Pharmaceutical interventions for mitigating an influenza pandemic: modeling the risks and health-economic impacts


Postma, MJ; Milne, G; Nelson, EAS; Pyenson, B; Basili, M; Coker, R; Oxford, J; Garrison, LP; (2010) Pharmaceutical interventions for mitigating an influenza pandemic: modeling the risks and health-economic impacts. Expert review of anti-infective therapy, 8 (12). pp. 1431-1439. ISSN 1478-7210 DOI: https://doi.org/10.1586/eri.10.136

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Abstract

Model-based analyses built on burden-of-disease and cost effectiveness theory predict that pharmaceutical interventions may efficiently mitigate both the epidemiologic and economic impact of an influenza pandemic. Pharmaceutical interventions typically encompass the application of (pre)pandemic influenza vaccines, other vaccines (notably pneumococcal), antiviral treatments and other drug treatment (e.g., antibiotics to target potential complications of influenza). However, these models may be too limited to capture the full macro-economic impact of pandemic influenza. The aim of this article is to summarize current health-economic modeling approaches to recognize the strengths and weaknesses of these approaches, and to compare these with more recently proposed alternative methods. We conclude that it is useful, particularly for policy and planning purposes, to extend modeling concepts through the application of alternative approaches, including insurers' risk theories, human capital approaches and sectoral and full macro-economic modeling. This article builds on a roundtable meeting of the Pandemic Influenza Economic Impact Group that was held in Boston, MA, USA, in December 2008.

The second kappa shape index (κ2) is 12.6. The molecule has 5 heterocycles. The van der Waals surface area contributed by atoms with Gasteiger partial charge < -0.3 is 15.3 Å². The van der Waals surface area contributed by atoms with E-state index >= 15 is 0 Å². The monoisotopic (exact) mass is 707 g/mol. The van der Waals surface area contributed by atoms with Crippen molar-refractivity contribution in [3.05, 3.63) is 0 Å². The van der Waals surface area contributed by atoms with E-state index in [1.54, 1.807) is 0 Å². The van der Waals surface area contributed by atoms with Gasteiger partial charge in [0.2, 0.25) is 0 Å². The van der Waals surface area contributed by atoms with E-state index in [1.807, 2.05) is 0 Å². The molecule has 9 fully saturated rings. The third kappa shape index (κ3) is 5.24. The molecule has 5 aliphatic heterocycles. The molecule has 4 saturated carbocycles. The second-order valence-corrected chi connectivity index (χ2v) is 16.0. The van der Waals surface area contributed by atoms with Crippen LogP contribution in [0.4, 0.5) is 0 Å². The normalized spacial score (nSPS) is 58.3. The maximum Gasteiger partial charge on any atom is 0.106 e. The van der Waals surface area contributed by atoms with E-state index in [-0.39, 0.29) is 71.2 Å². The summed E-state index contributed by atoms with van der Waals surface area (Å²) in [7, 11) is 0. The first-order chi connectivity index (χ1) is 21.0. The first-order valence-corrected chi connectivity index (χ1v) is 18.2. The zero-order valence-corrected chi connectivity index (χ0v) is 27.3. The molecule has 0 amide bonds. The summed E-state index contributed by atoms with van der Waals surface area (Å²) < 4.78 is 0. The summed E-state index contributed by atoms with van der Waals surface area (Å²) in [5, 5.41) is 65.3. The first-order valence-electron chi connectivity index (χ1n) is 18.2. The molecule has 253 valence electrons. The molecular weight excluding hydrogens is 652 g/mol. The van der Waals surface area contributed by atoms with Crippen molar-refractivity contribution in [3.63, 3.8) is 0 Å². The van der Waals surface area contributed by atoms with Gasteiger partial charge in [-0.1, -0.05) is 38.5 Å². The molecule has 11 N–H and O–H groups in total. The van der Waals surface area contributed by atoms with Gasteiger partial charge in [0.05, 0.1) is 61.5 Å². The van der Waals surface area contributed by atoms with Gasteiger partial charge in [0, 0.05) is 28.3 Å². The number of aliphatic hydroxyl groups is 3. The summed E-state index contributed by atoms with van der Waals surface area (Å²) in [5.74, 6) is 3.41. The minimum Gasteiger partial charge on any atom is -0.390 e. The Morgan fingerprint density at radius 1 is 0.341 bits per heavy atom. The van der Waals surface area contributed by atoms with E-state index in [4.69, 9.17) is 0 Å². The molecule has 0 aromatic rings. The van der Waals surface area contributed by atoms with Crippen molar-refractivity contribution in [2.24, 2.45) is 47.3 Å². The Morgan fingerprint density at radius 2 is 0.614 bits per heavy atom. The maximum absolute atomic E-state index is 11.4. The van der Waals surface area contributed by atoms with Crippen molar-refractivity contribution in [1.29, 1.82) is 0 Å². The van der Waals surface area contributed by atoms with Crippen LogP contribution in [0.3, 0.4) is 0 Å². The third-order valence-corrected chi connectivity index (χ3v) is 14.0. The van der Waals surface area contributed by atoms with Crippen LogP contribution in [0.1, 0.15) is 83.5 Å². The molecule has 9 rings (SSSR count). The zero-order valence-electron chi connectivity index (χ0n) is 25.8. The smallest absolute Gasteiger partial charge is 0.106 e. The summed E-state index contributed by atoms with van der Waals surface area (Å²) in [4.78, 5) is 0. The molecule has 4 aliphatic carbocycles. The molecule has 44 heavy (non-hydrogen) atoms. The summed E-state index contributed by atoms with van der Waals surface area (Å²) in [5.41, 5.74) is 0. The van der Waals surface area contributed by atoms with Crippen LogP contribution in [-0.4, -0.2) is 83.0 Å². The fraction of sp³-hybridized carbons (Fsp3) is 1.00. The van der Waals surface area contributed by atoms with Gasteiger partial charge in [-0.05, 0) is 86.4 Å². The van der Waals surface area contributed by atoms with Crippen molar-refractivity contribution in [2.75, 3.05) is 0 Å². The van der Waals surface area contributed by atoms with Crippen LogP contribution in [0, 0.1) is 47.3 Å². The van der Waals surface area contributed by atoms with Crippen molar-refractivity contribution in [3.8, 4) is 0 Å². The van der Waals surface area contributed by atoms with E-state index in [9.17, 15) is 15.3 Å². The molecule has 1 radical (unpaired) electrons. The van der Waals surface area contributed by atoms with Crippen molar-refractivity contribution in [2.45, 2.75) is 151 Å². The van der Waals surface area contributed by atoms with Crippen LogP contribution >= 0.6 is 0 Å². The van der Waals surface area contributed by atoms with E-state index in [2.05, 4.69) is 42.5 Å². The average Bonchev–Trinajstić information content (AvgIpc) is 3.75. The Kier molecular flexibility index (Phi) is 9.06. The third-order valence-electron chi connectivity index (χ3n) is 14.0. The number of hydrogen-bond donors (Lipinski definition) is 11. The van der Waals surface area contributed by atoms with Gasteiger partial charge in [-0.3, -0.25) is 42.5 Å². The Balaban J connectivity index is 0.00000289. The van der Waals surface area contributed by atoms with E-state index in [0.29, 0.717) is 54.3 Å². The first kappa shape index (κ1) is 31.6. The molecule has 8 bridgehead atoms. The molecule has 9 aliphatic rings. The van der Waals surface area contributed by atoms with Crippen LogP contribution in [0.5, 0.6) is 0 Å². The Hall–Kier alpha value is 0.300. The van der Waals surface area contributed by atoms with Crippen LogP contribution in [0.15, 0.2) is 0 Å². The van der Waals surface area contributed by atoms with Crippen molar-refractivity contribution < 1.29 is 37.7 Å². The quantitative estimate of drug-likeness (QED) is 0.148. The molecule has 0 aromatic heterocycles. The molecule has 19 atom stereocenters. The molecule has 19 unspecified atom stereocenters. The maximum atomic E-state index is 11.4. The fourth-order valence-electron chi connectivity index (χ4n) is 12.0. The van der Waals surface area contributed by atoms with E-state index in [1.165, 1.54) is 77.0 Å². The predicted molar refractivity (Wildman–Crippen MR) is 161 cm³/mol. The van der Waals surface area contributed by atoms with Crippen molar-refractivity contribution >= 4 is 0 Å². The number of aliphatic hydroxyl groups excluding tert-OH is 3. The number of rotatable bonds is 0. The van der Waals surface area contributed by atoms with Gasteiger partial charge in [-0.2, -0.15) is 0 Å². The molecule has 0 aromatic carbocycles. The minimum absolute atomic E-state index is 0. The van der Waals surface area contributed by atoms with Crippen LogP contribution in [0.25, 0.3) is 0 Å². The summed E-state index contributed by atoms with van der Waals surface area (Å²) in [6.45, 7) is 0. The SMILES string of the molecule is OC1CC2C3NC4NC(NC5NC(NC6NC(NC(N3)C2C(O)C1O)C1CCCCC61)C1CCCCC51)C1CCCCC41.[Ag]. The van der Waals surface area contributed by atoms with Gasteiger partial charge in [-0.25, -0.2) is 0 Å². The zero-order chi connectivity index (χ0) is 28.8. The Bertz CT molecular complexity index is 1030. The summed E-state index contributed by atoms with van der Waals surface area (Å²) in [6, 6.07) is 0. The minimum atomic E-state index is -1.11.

Item Type: Article
Keywords: cost-effectiveness analysis, economic impact, pandemic influenza, COST-EFFECTIVENESS, UNITED-STATES, INFECTIOUS-DISEASES, VACCINATION, NETHERLANDS, EQUILIBRIUM, STRATEGIES, CHILDREN, SPREAD
Faculty and Department: Faculty of Public Health and Policy > Dept of Global Health and Development
PubMed ID: 21133667
Web of Science ID: 286039200015
URI: http://researchonline.lshtm.ac.uk/id/eprint/1389

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